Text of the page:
Should there be a rule surrounding sequels requiring the first film to be in any way, shape, or form to be memorable? Walking into Book Club: The Next Chapter, I realized that I had no idea what the first film was about. I knew I’d seen it, and I knew it vaguely had to do with Academy Award-nominated actresses Diane Keaton, Jane Fonda, Candice Bergen, and Mary Steenburgen reading Fifty Shades of Grey (already far too late for even the movies’ craze), yet I couldn’t remember a single detail about the plot.
Hell, even when this film reintroduced threads and ideas, I couldn’t remember the plot. Whether or not that lack of knowledge helps or hinders The Next Chapter is up for debate, for Bill Holderman’s newest gal-pal outing is the tapioca pudding of its genre: its bland, inoffensive existence may sustain you for its 100-minute runtime, but you’ll forget it shortly after it’s over.
After having their lives reinvigorated by the Fifty Shades trilogy, lifelong gal pals Diane (Keaton), Vivian (Fonda), Sharon (Bergen), and Carol (Steenburgen) continue their monthly book club throughout everything life throws at them, from health scares to new relationships to the pandemic (yep, this is inexplicably a COVID movie). When Vivian gets engaged to her old boyfriend Arthur (Don Johnson), the ladies – inspired by the classic novel The Alchemist – decide to fulfill a lifelong dream and have a bachelorette weekend in Italy. Shenanigans and life lessons ensue.
The problem with Book Club isn’t that the jokes are bad. It’s that they’re lazy. Every joke boils down to some variation of how old these women are, daring audiences to say “Old ladies don’t usually say that!” as if this hasn’t been a source of humor dating back centuries (even Shakespeare had old ladies making irreverent sex puns). All you can think watching it play out is “How dare they make four-time Academy Award-nominee Diane Keaton turn herself into a potato on Zoom? How could they make two-time Academy Award-winner Jane Fonda make a joke about blowing out a mechanical knee during sex?
But it’s not just that the jokes aren’t funny that makes this film such a confusingly dull slog. It’s that they don’t make sense on any level. One big comedic setpiece in the film involves the implication that one of the characters is having an affair, only to reveal that she is, in fact, involved in a baking competition. The problem here is not only that the joke is hackneyed, it’s that the character in question wouldn’t have an affair. Her entire character – and her journey – involves her devotion to her husband. Therefore, we know from the jump that the fakeout is coming, and all we can do is wait for its disappointing punchline.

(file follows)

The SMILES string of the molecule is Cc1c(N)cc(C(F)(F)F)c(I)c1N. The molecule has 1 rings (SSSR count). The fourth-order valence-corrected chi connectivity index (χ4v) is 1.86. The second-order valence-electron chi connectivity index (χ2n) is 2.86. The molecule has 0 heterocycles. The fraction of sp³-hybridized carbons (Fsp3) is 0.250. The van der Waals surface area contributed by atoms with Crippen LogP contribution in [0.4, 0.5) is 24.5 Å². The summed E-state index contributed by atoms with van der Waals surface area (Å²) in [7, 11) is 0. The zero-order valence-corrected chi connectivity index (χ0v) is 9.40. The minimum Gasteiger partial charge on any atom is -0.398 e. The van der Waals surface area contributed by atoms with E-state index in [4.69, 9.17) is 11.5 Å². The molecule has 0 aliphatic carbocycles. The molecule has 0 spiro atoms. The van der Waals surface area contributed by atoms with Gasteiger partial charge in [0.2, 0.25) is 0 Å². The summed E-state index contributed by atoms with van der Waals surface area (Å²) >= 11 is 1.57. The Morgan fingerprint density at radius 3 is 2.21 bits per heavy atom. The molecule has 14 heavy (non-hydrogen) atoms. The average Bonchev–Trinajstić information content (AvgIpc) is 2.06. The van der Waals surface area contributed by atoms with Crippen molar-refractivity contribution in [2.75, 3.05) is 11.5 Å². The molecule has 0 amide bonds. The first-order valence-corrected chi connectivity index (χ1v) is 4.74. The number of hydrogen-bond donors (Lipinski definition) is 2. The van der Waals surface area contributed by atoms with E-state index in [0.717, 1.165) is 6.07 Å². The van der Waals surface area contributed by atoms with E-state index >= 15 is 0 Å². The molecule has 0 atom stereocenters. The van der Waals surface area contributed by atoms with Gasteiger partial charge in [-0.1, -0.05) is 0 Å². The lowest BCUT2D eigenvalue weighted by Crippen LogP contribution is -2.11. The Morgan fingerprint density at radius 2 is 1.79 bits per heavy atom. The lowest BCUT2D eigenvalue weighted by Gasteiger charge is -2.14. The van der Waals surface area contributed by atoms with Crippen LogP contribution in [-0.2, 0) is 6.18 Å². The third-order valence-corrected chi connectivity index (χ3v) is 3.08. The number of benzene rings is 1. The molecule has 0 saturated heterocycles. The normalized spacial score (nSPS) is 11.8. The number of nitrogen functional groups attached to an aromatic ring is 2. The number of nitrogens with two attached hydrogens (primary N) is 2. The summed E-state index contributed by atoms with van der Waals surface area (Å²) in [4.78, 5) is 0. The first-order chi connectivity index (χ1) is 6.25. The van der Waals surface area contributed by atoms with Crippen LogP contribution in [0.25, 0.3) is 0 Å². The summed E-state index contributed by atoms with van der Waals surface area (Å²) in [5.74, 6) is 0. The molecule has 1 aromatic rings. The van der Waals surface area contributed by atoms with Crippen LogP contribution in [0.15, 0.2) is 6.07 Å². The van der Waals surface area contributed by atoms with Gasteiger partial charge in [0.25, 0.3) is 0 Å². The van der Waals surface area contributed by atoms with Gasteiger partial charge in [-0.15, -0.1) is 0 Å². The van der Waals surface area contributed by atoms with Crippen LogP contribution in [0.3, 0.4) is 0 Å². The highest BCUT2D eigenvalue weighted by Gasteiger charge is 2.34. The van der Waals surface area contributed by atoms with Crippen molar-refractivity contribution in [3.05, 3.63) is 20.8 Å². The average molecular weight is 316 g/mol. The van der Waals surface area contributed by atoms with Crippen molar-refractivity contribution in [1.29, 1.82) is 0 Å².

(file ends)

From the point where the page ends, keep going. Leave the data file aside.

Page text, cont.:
It’s pretty obvious that the blame lies with the writing by Holderman and Erin Simms, as well as the editing by Andrew Dunn (the scenes so hastily move from one to the next that sometimes punchlines are left unfinished). After all, the women are all putting in varying degrees of effort to make this film work. Well, most of the women. Keaton looks miserable from moment one, as if realizing her career has devolved from New Hollywood icon to “wacky lady who falls down.” And Fonda is noticeably looking for her paycheck in every scene, although she at least tries her best when there’s even a semblance of a monologue to chew on. But Bergen at least treats her role like it’s a sitcom, to modest results, and thanks to an actual storyline, Steenburgen is able to bring her A-game for all its worth.
Admittedly, because the women at the heart of this film are willing to try (mostly), some of the cute silliness actually lands better than others. Mary Steenburgen’s Carol running into her ex-boyfriend (Vincent Riotta) earns a chuckle. An obvious bit involving stolen bags is elevated with the reveal that Keaton’s character has brought her late husband’s ashes, which were stolen in the kerfuffle. And while obvious sex fake-outs in this film mostly don’t work, there is admittedly a very good bit where the women decide that their bachelorette weekend requires “naked men,” only to be shown wandering the halls of a classical art museum making puns and jabs about the statues.
Sadly, any goodwill the actresses earn in the film’s middle act finds itself undone in the finale. The last twenty minutes of this film feel like an hour, with complications and shenanigans adding up to increasingly asinine heights. Characters come to conclusions that either feel unearned or were obvious from the film’s opening five minutes. It is an abysmal finale, made worse by the film’s incremental improvements as it trekked along. Every actress involved – not to mention love interests Don Johnson, Craig T. Nelson, and Andy García – deserve an apology from the writers and directors involved.
Book Club: The Next Chapter is a forgettable enough outing that you’re willing to forgive its excessive shortcomings. I suppose it is just a tragic right of passage. When you’re a failed comedic actor of a certain age, you join Adam Sandler for a Grown Ups movie. When you’ve won an Academy Award, but you’re a woman over the age of 40, you make Book Club or 80 For Brady. It’s tragic, and a sign of the sexism within the industry, but at least these actresses can still crack a smile by putting in one iota of effort. If only the same could be said for the rest of the filmmakers.
Book Club: The Next Chapter will premiere in theaters Friday, May 12th